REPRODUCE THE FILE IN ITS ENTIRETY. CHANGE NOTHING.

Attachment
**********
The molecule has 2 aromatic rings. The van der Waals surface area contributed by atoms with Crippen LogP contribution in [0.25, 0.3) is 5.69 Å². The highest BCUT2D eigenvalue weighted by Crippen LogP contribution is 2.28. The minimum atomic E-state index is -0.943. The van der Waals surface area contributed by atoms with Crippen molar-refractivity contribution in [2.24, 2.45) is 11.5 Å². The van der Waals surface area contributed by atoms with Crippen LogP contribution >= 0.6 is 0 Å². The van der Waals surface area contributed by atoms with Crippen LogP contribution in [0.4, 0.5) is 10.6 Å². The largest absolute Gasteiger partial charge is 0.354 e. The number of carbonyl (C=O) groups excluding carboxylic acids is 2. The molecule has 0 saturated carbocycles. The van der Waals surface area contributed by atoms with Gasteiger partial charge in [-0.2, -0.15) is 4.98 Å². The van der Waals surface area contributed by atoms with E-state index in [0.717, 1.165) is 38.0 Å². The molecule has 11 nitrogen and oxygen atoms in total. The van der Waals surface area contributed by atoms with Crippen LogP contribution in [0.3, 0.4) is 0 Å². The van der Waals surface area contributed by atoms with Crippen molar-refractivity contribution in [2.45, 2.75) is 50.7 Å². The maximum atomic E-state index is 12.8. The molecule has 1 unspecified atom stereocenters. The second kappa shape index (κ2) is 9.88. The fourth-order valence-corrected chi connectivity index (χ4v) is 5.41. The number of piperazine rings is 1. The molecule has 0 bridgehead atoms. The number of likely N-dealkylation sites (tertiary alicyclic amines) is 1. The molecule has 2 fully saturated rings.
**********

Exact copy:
The molecule has 2 aromatic rings. The van der Waals surface area contributed by atoms with Crippen LogP contribution in [0.25, 0.3) is 5.69 Å². The highest BCUT2D eigenvalue weighted by Crippen LogP contribution is 2.28. The minimum atomic E-state index is -0.943. The van der Waals surface area contributed by atoms with Crippen molar-refractivity contribution in [2.24, 2.45) is 11.5 Å². The van der Waals surface area contributed by atoms with Crippen LogP contribution >= 0.6 is 0 Å². The van der Waals surface area contributed by atoms with Crippen LogP contribution in [0.4, 0.5) is 10.6 Å². The largest absolute Gasteiger partial charge is 0.354 e. The number of carbonyl (C=O) groups excluding carboxylic acids is 2. The molecule has 0 saturated carbocycles. The van der Waals surface area contributed by atoms with Gasteiger partial charge in [-0.2, -0.15) is 4.98 Å². The van der Waals surface area contributed by atoms with E-state index in [0.717, 1.165) is 38.0 Å². The molecule has 11 nitrogen and oxygen atoms in total. The van der Waals surface area contributed by atoms with Crippen LogP contribution in [0.3, 0.4) is 0 Å². The van der Waals surface area contributed by atoms with Crippen molar-refractivity contribution in [2.45, 2.75) is 50.7 Å². The maximum atomic E-state index is 12.8. The molecule has 1 unspecified atom stereocenters. The second kappa shape index (κ2) is 9.88. The fourth-order valence-corrected chi connectivity index (χ4v) is 5.41. The number of piperazine rings is 1. The molecule has 0 bridgehead atoms. The number of likely N-dealkylation sites (tertiary alicyclic amines) is 1. The molecule has 2 fully saturated rings.